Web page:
Cryptocurrencies are rallying again, but concerns remain

The price of bitcoin has increased by 140% in the past year. Photo: Reuters
The price of bitcoin has increased by 140% in the past year. Photo: Reuters


  • Prices of cryptocurrencies have jumped, partly because of the launch of Bitcoin ETFs in the US, but that hasn't changed the RBI's stance one bit.

When cryptocurrency exchange FTX imploded in 2022, many saw it as a sign of the crypto industry's end. “Prices have crashed, investors are walking away, and Sam Bankman-Fried (FTX founder) is in jail. It’s not clear if the industry can recover," the Washington Post wrote that December. “The collapse of FTX has dealt a catastrophic blow to crypto’s reputation and aspirations," The Economist noted. This March, an American court sentenced Bankman-Fried to 25 years in prison. However, the industry seems to have recovered and is on another run.

The price of bitcoin, the pioneer cryptocurrency and the biggest by market cap ($1.3 trillion), has increased by 140% in the past year. Other large cryptocurrencies have also appreciated in excess of 75% during the same period, including ethereum (market cap of $398 billion) and Binance coin ($87.3 billion). Spot trading volumes of cryptocurrencies on centralised exchanges more than doubled month-on-month in March to $2.94 trillion, the highest since May 2021. Derivatives trading volumes for the same month jumped 86.5% to $6.18 trillion, the highest ever, according to CDC's latest report on cryptocurrency exchanges.

Investor interest in crypto companies has also picked up since the last quarter of 2023. It had started to wane in 2022, initially due to rising interest rates and then the collapse of companies such as FTX and Terra. In each of the past two quarters, crypto companies have attracted over $2.6 billion in venture capital funding. In March alone, they attracted $1.16 billion, the highest since April 2022, according to Rootdata.

The ETF push

This January, the US Securities and Exchange Commission approved nearly a dozen spot bitcoin ETFs (exchange-traded funds), after years of resisting them. Many industry players see this as a sign of mainstream acceptance of cryptocurrency. Bitcoin ETFs allow investors to trade in the cryptocurrency in the traditional market, rather than cryptocurrency exchanges, opening the market up for new customers. “The spot ETFs have opened up a gateway for institutional capital to flow into the bitcoin ecosystem," Michael Saylor, executive chairman of MicroStrategy, the largest corporate holder of Bitcoin, told Bloomberg.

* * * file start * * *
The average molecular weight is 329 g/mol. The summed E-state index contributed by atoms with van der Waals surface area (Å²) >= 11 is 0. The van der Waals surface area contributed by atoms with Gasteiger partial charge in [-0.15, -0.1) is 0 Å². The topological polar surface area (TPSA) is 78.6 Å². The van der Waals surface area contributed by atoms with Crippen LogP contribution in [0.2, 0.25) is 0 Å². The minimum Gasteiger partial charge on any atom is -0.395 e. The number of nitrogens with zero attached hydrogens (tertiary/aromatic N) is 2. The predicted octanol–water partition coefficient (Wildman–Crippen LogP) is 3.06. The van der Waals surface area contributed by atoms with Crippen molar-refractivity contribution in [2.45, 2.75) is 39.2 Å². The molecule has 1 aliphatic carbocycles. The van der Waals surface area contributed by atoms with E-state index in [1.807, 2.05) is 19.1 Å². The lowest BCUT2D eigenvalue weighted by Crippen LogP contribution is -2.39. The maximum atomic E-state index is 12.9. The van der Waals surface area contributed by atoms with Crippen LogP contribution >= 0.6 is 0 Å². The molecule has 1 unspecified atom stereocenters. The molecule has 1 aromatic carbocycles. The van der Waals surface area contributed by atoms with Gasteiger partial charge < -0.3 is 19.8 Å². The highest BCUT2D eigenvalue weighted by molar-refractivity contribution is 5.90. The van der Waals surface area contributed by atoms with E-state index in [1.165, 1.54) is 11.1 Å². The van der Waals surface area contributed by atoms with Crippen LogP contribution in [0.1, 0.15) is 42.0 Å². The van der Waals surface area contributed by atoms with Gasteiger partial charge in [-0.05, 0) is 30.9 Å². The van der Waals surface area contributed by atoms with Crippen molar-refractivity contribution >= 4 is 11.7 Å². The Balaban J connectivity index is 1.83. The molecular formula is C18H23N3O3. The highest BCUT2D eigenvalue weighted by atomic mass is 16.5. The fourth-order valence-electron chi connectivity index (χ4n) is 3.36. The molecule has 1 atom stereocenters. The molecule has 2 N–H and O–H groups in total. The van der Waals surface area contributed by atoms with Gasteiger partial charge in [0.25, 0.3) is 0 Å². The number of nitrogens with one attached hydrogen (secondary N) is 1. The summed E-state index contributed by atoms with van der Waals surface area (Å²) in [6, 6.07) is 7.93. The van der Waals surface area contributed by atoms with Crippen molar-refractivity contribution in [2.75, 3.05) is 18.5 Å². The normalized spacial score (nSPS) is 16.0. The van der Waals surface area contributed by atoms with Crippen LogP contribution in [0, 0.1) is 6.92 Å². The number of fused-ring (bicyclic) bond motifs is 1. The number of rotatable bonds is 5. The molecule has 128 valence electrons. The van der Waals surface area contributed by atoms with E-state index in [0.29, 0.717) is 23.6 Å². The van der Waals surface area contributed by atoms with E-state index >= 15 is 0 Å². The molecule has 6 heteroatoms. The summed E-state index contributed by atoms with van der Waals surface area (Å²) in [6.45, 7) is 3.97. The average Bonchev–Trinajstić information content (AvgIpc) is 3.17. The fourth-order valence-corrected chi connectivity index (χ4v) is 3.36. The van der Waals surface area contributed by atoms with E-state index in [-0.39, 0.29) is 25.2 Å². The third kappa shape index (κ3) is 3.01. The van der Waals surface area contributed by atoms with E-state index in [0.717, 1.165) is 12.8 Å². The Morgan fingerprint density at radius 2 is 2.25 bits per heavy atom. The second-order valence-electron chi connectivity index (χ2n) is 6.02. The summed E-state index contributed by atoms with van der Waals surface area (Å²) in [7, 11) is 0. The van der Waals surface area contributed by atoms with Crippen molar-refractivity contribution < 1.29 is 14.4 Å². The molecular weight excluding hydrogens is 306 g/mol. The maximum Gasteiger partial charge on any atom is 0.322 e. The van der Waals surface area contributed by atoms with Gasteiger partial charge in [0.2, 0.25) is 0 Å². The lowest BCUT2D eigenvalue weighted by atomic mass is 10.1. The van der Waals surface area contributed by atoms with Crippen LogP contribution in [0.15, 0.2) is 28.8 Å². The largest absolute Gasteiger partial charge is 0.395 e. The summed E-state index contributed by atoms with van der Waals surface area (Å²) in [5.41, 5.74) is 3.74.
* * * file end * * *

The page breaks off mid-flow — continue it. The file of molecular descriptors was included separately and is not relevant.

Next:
Institutional investors see bitcoin ETFs as a way to diversify their portfolios without getting into the complexities of crypto exchanges. The top three ETFs—Grayscale Bitcoin Trust, iShares Bitcoin Trust (run by BlackRock) and Fidelity Wise Origin Bitcoin Fund—have more than $48 billion in assets under management. Ethereum spot ETF proposals (by Greyscale, Fidelity and Bitwise) await SEC approval.

The dark side

In his statement approving bitcoin ETFs in January, US SEC head Gary Gensler said the approval does not “signal anything about the commission’s views as to the status of other crypto assets". He also pointed out that “bitcoin is primarily a speculative, volatile asset that’s also used for illicit activity including ransomware, money laundering, sanction evasion, and terrorist financing".

According to blockchain research firm Chainalysis, the value of cryptocurrency received by illicit addresses dropped by 39% in 2023. Yet, at $24.2 billion, it was still higher than $23.2 billion in 2021. According to TRM Labs, proceeds from hacks fell 50% to $1.8 billion in 2023, but illicit drug sales grew by 23% to $1.6 billion. This odd mix of numbers underscore the ongoing fight between industry players and scammers. This month, Google sued two people who it said uploaded 87 fraudulent apps to its Play Store, which were downloaded by over 100,000, many of whom lost money.

Expanding pool

Indian regulators remain cautious about crypto. In January, responding to the US SEC approving bitcoin ETFs, Reserve Bank of India (RBI) governor Shaktikanta Das said: “Our position, my position and the RBI's position on this remains unchanged irrespective of who does what." In India, gains from cryptocurrency trading are taxed at 30%, plus a surcharge of 4%. This has tempered their growth. While crypto trading by Indians has picked up of late, it remains lower than in 2021.

However, the pool is growing, especially among the younger population (75% are under 35 years old, according to Coindesk). Globally, too, the numbers are growing. In 2023, the number of crypto owners grew 36.5% to 580 million. BCG has projected that this number will hit a billion by 2030. Even as users grow, the incremental supply of bitcoins is set to fall. This has increased volatility in recent days. With cryptocurrencies, though, volatility is likely to remain a permanent fixture. is a database and search engine for public data.

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